The track that ends our upcoming show on the sounds of silence and the last quiet places? An instrumental song from The Pines.
If you're a fan of the Beastie Boys and Adam Yauch, we hope you take a few minutes to listen to these two Beastie Boys tracks - "Shambhala" and "Boddhisatva Vow" - and remember the life of MCA, a phenomenal artist and a fine human being.
"I think there are a lot of misconceptions in society in general about what actually brings happiness, we’re caught up in all these ideas that having a lot of money or having somebody beautiful to have sex with or having some cool objects, having a cool car, cool stereo or whatever is gonna make us happy."
For the Lakota people, Cedric Good House of Standing Rock Reservation says, songs kept different memories and meanings alive. Sitting Bull sang the song above, Mr. Good House says, to remind his people of their way of living at a time when things looked most bleak — in what the history books describe as the "surrender" at Fort Buford.
The eleventh and final song to round out our Easter Sunday soundtrack for this year's Pascha won't leave your head. It's a chant by The Monastic Choir of the Valaam Monastery called "The Great Doxology." To those Orthodox Christians, Happy Pascha!
Number ten in our Orthodox Easter Sunday soundtrack is "Seven Magnificat Antiphons/O Weishit" — composed by Arvo Pärt. This track comes to you from the On Being playlist for "Restoring the Senses: Gardening and Orthodox Easter" with Vigen Guroian. It's exquisite.
The ninth song in our Orthodox Easter Sunday soundtrack comes from the Hover Chamber Choir of Armenia, "The Healing Bird." This track comes to you from the On Being playlist for "Restoring the Senses: Gardening and Orthodox Easter" with Vigen Guroian. Happy Pascha!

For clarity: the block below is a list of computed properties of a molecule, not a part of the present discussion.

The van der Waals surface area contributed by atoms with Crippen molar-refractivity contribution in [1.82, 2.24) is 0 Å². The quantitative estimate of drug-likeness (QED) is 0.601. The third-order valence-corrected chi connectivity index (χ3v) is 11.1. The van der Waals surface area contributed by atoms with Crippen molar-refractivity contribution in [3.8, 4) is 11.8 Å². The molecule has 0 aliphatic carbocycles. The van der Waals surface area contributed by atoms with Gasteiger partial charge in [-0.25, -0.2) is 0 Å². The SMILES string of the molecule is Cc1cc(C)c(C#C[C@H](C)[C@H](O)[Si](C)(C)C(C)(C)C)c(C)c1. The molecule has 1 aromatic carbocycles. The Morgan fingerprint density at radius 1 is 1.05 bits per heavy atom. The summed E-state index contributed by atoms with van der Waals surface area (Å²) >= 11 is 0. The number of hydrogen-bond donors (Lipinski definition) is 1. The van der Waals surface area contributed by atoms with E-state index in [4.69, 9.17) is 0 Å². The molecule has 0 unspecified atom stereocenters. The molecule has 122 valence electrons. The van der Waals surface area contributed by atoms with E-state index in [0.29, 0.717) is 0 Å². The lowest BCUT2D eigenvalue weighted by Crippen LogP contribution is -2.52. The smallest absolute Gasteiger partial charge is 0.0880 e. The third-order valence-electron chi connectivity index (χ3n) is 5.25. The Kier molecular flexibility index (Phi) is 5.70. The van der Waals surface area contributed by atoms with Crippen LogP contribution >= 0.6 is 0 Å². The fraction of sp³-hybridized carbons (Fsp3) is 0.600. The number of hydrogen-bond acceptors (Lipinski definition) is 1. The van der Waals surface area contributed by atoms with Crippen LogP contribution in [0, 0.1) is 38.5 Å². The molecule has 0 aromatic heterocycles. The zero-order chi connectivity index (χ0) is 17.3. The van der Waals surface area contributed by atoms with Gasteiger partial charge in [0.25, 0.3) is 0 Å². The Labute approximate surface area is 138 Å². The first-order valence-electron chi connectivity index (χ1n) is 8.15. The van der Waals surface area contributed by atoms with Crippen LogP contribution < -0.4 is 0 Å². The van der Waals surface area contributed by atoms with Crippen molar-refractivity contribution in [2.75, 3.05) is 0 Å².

Continuing our string of sacred choral music songs of Armenia, a prayer to the patriarch titled “Hayrapetakan Maghan.” This track comes to you from the On Being playlist for “Restoring the Senses: Gardening and Orthodox Easter” with Vigen Guroian. Happy Pascha!
The seventh song in our Orthodox Easter Sunday soundtrack, a chant of crucifixion, is part of the sacred choral music tradition of Armenia: "Our Es Myer Im" meaning"Where are you, my mother." This track comes to you from the On Being playlist for "Restoring the Senses: Gardening and Orthodox Easter" with Vigen Guroian. Happy Pascha!
Number five in our Orthodox Easter Sunday soundtrack is ”Otche Nash (Our Father)” by the Russian composer of liturgical music Nikolai Kedrov, Sr.
For the first song in our Orthodox Easter Sunday soundtrack, "Alleluia, Behold the Bridegroom" by the St. Petersburg Chamber Choir.
A spectacular feat of engineering and creativity that you have to see to believe. And just guess what inspired its making. Just marvelous!
The singer and composer Meredith Monk is a kind of archeologist of the human voice. She's also an archeologist of the human soul, with a long-time Buddhist practice.
A joyful story on how bluegrass music brought together a country music star and klezmer virtuoso to record the classic 18th-century hymn, "The Lord Will Provide."
Photo by Mohamed Nanabhay. (Follow “onbeing” on instagram)
The beautiful world of Tumblr delivers a gem to the threshold of our blogging door with this marvelous rendition of a Pixies classic. And, telegrammarian couldn’t have described this piano music any better:
One of the stars in the constellation of Grace Lee Boggs' world of change is hip-hop artist Invincible, whom the Village Voice calls Detroit’s "femme-emcee extraordinaire." Invincible (aka Ilana Weaver) is a rapper and spoken word artist who leads workshops through the Boggs Center's Detroit Summer project.
In one of these workshops, she leads kids in collecting and studying interviews with community members. They use these conversations as the source for their own hip-hop pieces and brainstorm alternative solutions to the problems raised by their interviewees. She says this about her friendship with Grace Lee Boggs (whom you'll hear in our podcast this Thursday):